This paper investigates two-phase flow in microfractured porous media. We obtain relative permeabilities and capillary pressure curves for drainage and imbibition processes using a two-dimensional microfracture network model. The system of microfractures is composed of interconnected parallel plates of varying apertures, lengths and pre-established orientation.
Fluid flow in each microfracture unit is described by the paralle plate flow model. Capillary pressure for individual microfractures is obtained as a function of fracture aperture. The model takes into account capillary and viscous forces, thus the model allows for the analysis of different configurations of fluids on the network obtained with different capillary numbers and viscosity ratio. Relative permeabilities and capillary pressures are obtained as a function of the average saturation of the fluids in the network and the effect of different flow conditions on these curves is presented.
Fracture network modeling has been used by several authors, mostly to study tracer flow in naturally fractured systems and to predict tracer breakthrough curves by front tracking techniques. Fractures are modeled as parallel plates and flow is described by Poiseuille's law, with the rate of flow being proportional to the cube of the fracture aperture. Fractures of varying apertures along the flow path have been considered; stochastic distributions of fracture density, length and aperture have been used to build the static fracture network, aiming at a better representation of fracture's nature, as observed in laboratory and field studies. A detailed review of fracture network modeling is presented in Reference .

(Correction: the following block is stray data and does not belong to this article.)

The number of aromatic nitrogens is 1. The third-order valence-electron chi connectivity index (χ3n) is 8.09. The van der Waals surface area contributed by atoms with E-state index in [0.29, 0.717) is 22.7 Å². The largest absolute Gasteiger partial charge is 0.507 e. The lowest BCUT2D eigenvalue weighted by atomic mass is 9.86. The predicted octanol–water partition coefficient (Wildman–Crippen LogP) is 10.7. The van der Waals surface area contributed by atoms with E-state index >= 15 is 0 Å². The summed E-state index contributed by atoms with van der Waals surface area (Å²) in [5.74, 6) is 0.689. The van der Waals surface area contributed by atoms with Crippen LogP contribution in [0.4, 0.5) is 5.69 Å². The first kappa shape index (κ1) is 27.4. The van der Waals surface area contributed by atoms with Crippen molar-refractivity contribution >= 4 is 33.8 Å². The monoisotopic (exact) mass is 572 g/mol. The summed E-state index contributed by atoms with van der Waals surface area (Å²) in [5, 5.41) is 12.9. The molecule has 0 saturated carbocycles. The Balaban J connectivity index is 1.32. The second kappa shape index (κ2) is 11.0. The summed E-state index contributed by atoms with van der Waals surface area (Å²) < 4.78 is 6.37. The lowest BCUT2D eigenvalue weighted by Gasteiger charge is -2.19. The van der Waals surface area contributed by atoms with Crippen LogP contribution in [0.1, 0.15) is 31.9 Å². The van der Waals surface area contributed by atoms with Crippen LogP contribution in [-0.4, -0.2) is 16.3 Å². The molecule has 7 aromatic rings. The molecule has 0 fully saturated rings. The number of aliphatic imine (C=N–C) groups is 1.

Recently, a different use of fracture network modeling was reported, aiming at investigating and characterizing the dynamics of two-phase flow in microfractured porous systems. The network of microfractures was built by taking into account main features of previous static fracture networks. By allowing viscous and capillary forces, a dynamic flow model was built and used to study flow behavior under drainage conditions. Integration of flow in the Darcy sense, allowed the computation of relative permeabilities under different microfracture arrangements and flow patterns, as established through the capillary number, Ca, and viscosity ratio, M.
It is the purpose of this paper to extend the previous work to study two-phase flow in microfractured systems under imbibition, investigate the the dynamics of flow under such conditions and derive relative permeabilities and capillary pressure curves that would characterize the flow process.
As it has been mentioned in our previous paper, these studies have been motivated by field studies on a fractured reservoir, where discrimination between small- and large-scale fractures was required to match field behavior, in particular concentration data measured in wells during pressure maintenance with nitrogen injection. Proper characterization of multiphase flow in a triple porosity medium formed by matrix, small- and large-scale secondary porosities would require of relative permeability and capillary pressure curves for the small-scale fractures. Thus, this study aims at providing some understanding of the behavior and characterization of two-phase flow in such systems.